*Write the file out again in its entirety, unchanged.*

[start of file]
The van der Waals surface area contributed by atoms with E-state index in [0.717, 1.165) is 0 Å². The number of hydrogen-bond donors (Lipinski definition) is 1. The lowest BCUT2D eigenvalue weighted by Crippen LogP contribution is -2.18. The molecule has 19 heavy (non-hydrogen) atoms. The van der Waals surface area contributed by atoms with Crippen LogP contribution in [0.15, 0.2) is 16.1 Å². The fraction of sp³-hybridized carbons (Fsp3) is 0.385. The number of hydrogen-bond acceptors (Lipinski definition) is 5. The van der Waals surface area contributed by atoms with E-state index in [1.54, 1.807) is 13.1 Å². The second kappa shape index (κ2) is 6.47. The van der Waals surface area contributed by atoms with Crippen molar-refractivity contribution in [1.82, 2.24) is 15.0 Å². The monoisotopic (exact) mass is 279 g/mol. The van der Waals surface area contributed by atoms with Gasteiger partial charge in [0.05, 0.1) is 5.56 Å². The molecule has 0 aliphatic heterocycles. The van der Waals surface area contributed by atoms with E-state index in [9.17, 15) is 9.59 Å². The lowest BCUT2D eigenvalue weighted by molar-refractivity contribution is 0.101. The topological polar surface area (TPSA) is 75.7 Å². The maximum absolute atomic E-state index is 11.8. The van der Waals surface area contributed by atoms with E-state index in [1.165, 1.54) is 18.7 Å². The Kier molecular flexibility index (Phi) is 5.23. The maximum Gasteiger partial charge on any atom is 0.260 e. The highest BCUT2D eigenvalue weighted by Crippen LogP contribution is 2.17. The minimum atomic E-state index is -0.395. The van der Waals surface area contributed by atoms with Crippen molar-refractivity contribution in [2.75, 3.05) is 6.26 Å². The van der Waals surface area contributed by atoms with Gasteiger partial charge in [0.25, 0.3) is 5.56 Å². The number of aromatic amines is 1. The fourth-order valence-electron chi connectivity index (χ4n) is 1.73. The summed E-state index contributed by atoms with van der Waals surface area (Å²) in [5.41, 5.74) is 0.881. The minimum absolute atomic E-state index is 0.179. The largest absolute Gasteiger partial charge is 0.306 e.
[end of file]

The van der Waals surface area contributed by atoms with E-state index in [0.717, 1.165) is 0 Å². The number of hydrogen-bond donors (Lipinski definition) is 1. The lowest BCUT2D eigenvalue weighted by Crippen LogP contribution is -2.18. The molecule has 19 heavy (non-hydrogen) atoms. The van der Waals surface area contributed by atoms with Crippen LogP contribution in [0.15, 0.2) is 16.1 Å². The fraction of sp³-hybridized carbons (Fsp3) is 0.385. The number of hydrogen-bond acceptors (Lipinski definition) is 5. The van der Waals surface area contributed by atoms with E-state index in [1.54, 1.807) is 13.1 Å². The second kappa shape index (κ2) is 6.47. The van der Waals surface area contributed by atoms with Crippen molar-refractivity contribution in [1.82, 2.24) is 15.0 Å². The monoisotopic (exact) mass is 279 g/mol. The van der Waals surface area contributed by atoms with Gasteiger partial charge in [0.05, 0.1) is 5.56 Å². The molecule has 0 aliphatic heterocycles. The van der Waals surface area contributed by atoms with E-state index in [9.17, 15) is 9.59 Å². The lowest BCUT2D eigenvalue weighted by molar-refractivity contribution is 0.101. The topological polar surface area (TPSA) is 75.7 Å². The maximum absolute atomic E-state index is 11.8. The van der Waals surface area contributed by atoms with E-state index in [1.165, 1.54) is 18.7 Å². The Kier molecular flexibility index (Phi) is 5.23. The maximum Gasteiger partial charge on any atom is 0.260 e. The highest BCUT2D eigenvalue weighted by Crippen LogP contribution is 2.17. The minimum atomic E-state index is -0.395. The van der Waals surface area contributed by atoms with Crippen molar-refractivity contribution in [2.75, 3.05) is 6.26 Å². The van der Waals surface area contributed by atoms with Gasteiger partial charge in [0.25, 0.3) is 5.56 Å². The number of aromatic amines is 1. The fourth-order valence-electron chi connectivity index (χ4n) is 1.73. The summed E-state index contributed by atoms with van der Waals surface area (Å²) in [5.41, 5.74) is 0.881. The minimum absolute atomic E-state index is 0.179. The largest absolute Gasteiger partial charge is 0.306 e.